TREAT CONFLICT AS A LEARNING OPPORTUNITY E ach November, the Long Island Business Forum (LIBF) hosts its annual Thank You Reception. As I’ve shared in prior newsletters, one of my proudest accomplishments is starting the LIBF and being blessed to have so many amazing women business leaders be part of its gatherings. This past November, 50 of us gathered at the Westbury Manor for an evening of good food, great conversation, and an incredible talk from our guest speaker, Liz Kislik.
Stephanie Larkin, Elizabeth Vaz and Liz Kislik
satisfy the client regarding your product or service. Without the conflict, you might have never known that the client was discontent. Having conflict is the alternative to them simply leaving, going to your competitor, and never telling you why. Thus, the first lesson of conflict resolution is to not shy away from it because it is able to teach us something important. Another lesson in conflict resolution is learning how to be kind to others. Here, Liz suggests that, when we lock horns with another person and only see hostility, we try to recognize our chance to be kind. The way she suggests to do so is to think of that person as his or her 9-year-old self — a child with hopes and dreams — not the adult who is now creating an issue. Ask yourself, What did that 9-year-old want? How can I meet that former dreamer and make amends? Then, approach your antagonist differently. We all know situations in which someone solved a problem because of how they handled it, not what they did to handle it. As a parent, many of us are adept at doing this. I can yell at my children to get them to do what I want, or I can make it a game and let them compete against each other to do it the fastest. Another point Liz made that really resonated with me is that conflict teaches us our worth. I started my business because I wanted to work with the clients I enjoyed working with. But what should you do when you have someone you don’t enjoy working with? One of Liz’s suggestions is to raise your rates. It’s certainly a lot more pleasant to be paid more to deal with a difficult client than to be paid the same as before. Sometimes, the additional compensation is just enough to tolerate the angst they bring. A higher rate also forces the person to stop and assess how much they value you. I know if I pay $500 an hour for someone’s services, I respect them and their time a lot more. If I spend a lot of money to hear what they have to say, I am more likely to seriously consider their advice. When I pay a lower amount for a consultation, I don’t value it as much. The psychology is clear and real. It could be, Liz suggests, that when we experience conflict with a client, it’s the result of them not valuing us enough. Overall, Liz’s talk was very well-received. Many people shared that she was the highlight of the evening. While having conflict is never my goal in business, I am very happy that Liz taught me some great ways to resolve it.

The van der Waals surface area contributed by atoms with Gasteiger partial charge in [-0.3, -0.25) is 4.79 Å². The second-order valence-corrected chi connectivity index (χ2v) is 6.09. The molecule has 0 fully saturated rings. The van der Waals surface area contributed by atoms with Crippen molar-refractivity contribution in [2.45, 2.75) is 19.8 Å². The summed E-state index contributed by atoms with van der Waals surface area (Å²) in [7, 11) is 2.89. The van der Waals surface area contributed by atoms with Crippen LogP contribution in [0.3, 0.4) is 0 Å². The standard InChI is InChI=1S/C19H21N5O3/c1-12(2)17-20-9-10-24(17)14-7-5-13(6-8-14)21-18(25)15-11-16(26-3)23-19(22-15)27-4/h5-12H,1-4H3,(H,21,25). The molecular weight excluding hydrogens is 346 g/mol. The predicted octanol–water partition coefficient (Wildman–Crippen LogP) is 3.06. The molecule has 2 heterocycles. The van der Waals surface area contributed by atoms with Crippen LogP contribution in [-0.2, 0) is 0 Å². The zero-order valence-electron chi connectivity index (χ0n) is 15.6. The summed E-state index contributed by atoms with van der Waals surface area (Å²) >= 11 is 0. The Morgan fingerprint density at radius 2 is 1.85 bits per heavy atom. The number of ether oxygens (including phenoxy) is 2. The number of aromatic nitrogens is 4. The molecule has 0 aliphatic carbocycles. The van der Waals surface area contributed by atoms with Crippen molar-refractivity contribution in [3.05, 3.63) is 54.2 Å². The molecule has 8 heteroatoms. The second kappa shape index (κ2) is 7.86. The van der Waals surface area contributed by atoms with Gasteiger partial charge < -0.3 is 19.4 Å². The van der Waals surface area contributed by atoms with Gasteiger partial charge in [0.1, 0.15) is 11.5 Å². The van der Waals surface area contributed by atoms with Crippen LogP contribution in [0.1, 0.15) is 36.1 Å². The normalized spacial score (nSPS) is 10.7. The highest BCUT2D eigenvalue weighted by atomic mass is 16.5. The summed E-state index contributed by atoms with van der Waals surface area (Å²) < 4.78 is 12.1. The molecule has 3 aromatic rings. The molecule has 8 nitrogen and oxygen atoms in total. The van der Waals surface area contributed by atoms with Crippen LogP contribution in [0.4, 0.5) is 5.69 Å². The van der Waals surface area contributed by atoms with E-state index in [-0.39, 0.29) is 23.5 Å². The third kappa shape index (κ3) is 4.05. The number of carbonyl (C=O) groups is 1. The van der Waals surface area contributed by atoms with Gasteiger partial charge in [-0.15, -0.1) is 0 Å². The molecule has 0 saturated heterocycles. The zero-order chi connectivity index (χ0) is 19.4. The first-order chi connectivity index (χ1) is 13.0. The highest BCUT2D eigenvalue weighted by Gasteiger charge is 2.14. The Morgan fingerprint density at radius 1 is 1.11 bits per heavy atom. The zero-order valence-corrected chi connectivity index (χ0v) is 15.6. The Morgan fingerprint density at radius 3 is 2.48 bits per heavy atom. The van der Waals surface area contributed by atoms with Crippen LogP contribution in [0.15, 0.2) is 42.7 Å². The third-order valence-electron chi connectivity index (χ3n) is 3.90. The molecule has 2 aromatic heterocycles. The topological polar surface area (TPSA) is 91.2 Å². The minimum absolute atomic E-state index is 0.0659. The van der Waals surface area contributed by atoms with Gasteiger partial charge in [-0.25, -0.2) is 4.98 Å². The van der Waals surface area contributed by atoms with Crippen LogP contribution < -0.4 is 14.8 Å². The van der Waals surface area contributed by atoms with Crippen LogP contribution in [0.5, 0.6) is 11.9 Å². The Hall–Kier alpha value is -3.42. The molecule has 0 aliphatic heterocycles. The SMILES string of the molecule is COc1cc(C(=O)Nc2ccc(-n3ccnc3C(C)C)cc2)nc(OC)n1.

Here’s a bit of background on Liz: She has worked as a management consultant and executive coach for 30 years. She is also a frequent contributor to the “Harvard Business Review” and
“Conflict can be very instructive as it gives us an opportunity to be kind and can teach us our own value.”
“Entrepreneur,” has a TED Talk on conflict at work, and has served as an adjunct professor at Hofstra and NYU. Needless to say, Liz had a lot to bring to our gathering.
Liz shared the value of conflict with us. Now, I know many of us hate conflict and try to avoid it as much as possible,
but, as Liz shared, conflict can be very
instructive as it gives us an opportunity to be kind and can teach us our own value.
Obviously, when conflict arises between two parties, it shows the business owner that something is broken in the relationship. This is an opportunity to turn the situation around and
To reach Liz and learn more about her work, please visit her website at LizKislik.com .
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